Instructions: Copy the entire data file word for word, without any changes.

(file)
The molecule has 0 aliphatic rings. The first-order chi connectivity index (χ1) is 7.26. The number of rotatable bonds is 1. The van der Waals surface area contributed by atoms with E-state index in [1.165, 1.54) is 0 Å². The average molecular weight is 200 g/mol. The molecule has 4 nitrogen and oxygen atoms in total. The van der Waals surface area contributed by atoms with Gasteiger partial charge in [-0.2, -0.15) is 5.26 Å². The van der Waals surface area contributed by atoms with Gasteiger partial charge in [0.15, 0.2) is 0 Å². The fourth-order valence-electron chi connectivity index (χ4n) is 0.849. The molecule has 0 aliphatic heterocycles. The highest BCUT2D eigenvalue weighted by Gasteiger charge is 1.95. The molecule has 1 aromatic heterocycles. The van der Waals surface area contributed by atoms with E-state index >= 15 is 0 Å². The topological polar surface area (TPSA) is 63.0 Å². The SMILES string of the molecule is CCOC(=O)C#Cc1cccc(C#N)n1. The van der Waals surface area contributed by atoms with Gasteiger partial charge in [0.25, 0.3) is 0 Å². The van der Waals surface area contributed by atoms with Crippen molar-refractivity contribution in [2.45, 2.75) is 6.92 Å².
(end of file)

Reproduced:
The molecule has 0 aliphatic rings. The first-order chi connectivity index (χ1) is 7.26. The number of rotatable bonds is 1. The van der Waals surface area contributed by atoms with E-state index in [1.165, 1.54) is 0 Å². The average molecular weight is 200 g/mol. The molecule has 4 nitrogen and oxygen atoms in total. The van der Waals surface area contributed by atoms with Gasteiger partial charge in [-0.2, -0.15) is 5.26 Å². The van der Waals surface area contributed by atoms with Gasteiger partial charge in [0.15, 0.2) is 0 Å². The fourth-order valence-electron chi connectivity index (χ4n) is 0.849. The molecule has 0 aliphatic heterocycles. The highest BCUT2D eigenvalue weighted by Gasteiger charge is 1.95. The molecule has 1 aromatic heterocycles. The van der Waals surface area contributed by atoms with E-state index >= 15 is 0 Å². The topological polar surface area (TPSA) is 63.0 Å². The SMILES string of the molecule is CCOC(=O)C#Cc1cccc(C#N)n1. The van der Waals surface area contributed by atoms with Gasteiger partial charge in [0.25, 0.3) is 0 Å². The van der Waals surface area contributed by atoms with Crippen molar-refractivity contribution in [2.45, 2.75) is 6.92 Å².